Karen Magee: Drawing Meaning From The Meaningless

by , under Legislative Issues, Local Activism, Professional Issues

The following post can be found on the WAMC Northeast Public Radio website.

By Karen Magee

Earlier this month, the State Education Department released student scores on state standardized tests. Yet, most of the media coverage centered on the 220,000 students who opted out of those tests.

Talk about poetic justice.

The real story, indeed, is how this parent-led movement is forcing policy-makers and the Legislature to revisit — and, hopefully reverse — harmful ‘test and punish’ educational policies. Whether the scores went up or down, parents understand the state tests results are virtually meaningless.

In many cases, the tests themselves were poorly written and not age or developmentally appropriate. In fact, the testing company — Pearson — did such a bad job designing these tests, the State Education Department recently fired them.

Parents also understand they get no useful information from these tests. Student scores are sent home near the end of the school year — too late to be of any use to teachers and without the critical information that parents — and teachers — need so they can use the data to better help students in the classroom.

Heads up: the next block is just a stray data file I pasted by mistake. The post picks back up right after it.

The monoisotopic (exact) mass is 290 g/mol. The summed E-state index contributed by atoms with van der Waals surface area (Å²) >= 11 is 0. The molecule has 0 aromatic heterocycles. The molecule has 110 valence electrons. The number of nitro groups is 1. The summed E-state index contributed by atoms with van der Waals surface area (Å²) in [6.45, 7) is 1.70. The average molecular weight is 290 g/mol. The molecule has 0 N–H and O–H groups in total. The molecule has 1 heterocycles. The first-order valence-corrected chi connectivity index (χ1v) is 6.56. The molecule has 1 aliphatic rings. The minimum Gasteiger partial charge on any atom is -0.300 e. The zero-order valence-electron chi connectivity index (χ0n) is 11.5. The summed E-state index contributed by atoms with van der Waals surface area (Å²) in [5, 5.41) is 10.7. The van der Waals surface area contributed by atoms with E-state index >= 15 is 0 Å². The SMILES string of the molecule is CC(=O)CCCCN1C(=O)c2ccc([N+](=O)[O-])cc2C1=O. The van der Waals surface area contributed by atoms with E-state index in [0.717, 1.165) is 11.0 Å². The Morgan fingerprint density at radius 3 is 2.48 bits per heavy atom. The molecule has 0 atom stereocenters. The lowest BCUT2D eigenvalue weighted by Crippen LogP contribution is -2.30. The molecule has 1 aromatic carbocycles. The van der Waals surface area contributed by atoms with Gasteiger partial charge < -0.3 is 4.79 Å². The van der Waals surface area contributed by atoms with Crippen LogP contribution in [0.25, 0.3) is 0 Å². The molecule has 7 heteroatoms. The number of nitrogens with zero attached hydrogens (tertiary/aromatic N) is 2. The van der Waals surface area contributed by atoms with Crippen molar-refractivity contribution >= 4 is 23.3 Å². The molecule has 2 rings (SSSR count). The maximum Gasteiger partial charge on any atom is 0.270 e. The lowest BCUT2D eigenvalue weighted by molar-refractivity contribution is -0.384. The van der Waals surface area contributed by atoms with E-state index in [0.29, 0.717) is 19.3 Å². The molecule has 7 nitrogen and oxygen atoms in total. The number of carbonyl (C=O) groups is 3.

And, parents understand that state tests are not being used properly. Good, fair tests can be used to measure what students know and are able to do, and help teachers see where students are succeeding and where they may need additional support or instruction. The state tests in English Language Arts, also known as E-L-A, and Math don’t do that, and they were never designed to measure teachers or to trigger sanctions against school districts. In fact, a growing body of research is showing that student test scores cannot be used reliably or accurately to measure teacher performance.

So, if there is a message at all in this recent kerfuffle over opt out and testing, it is this: Parents are smart. They do their homework. And, they put their children’s best interests first…

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